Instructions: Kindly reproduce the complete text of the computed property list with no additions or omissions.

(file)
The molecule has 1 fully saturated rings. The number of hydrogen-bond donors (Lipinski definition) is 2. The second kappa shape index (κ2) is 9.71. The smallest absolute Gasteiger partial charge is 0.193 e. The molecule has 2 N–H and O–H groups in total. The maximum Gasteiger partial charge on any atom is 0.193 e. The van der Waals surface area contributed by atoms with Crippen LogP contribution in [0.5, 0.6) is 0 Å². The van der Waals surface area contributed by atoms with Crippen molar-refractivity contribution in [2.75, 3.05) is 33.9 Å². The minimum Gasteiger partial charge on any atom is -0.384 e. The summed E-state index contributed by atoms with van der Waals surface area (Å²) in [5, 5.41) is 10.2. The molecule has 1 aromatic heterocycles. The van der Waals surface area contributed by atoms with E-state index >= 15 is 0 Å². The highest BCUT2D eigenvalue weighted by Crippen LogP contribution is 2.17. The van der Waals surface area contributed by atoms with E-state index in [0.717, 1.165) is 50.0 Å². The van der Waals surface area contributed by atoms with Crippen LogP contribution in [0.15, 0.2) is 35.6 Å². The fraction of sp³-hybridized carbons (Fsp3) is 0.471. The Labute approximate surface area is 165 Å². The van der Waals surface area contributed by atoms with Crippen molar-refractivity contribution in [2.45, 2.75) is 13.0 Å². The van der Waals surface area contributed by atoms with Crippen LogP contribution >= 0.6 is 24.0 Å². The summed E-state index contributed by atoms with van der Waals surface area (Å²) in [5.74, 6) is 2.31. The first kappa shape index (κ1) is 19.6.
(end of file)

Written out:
The molecule has 1 fully saturated rings. The number of hydrogen-bond donors (Lipinski definition) is 2. The second kappa shape index (κ2) is 9.71. The smallest absolute Gasteiger partial charge is 0.193 e. The molecule has 2 N–H and O–H groups in total. The maximum Gasteiger partial charge on any atom is 0.193 e. The van der Waals surface area contributed by atoms with Crippen LogP contribution in [0.5, 0.6) is 0 Å². The van der Waals surface area contributed by atoms with Crippen molar-refractivity contribution in [2.75, 3.05) is 33.9 Å². The minimum Gasteiger partial charge on any atom is -0.384 e. The summed E-state index contributed by atoms with van der Waals surface area (Å²) in [5, 5.41) is 10.2. The molecule has 1 aromatic heterocycles. The van der Waals surface area contributed by atoms with E-state index >= 15 is 0 Å². The highest BCUT2D eigenvalue weighted by Crippen LogP contribution is 2.17. The van der Waals surface area contributed by atoms with E-state index in [0.717, 1.165) is 50.0 Å². The van der Waals surface area contributed by atoms with Crippen LogP contribution in [0.15, 0.2) is 35.6 Å². The fraction of sp³-hybridized carbons (Fsp3) is 0.471. The Labute approximate surface area is 165 Å². The van der Waals surface area contributed by atoms with Crippen molar-refractivity contribution in [2.45, 2.75) is 13.0 Å². The van der Waals surface area contributed by atoms with Crippen LogP contribution >= 0.6 is 24.0 Å². The summed E-state index contributed by atoms with van der Waals surface area (Å²) in [5.74, 6) is 2.31. The first kappa shape index (κ1) is 19.6.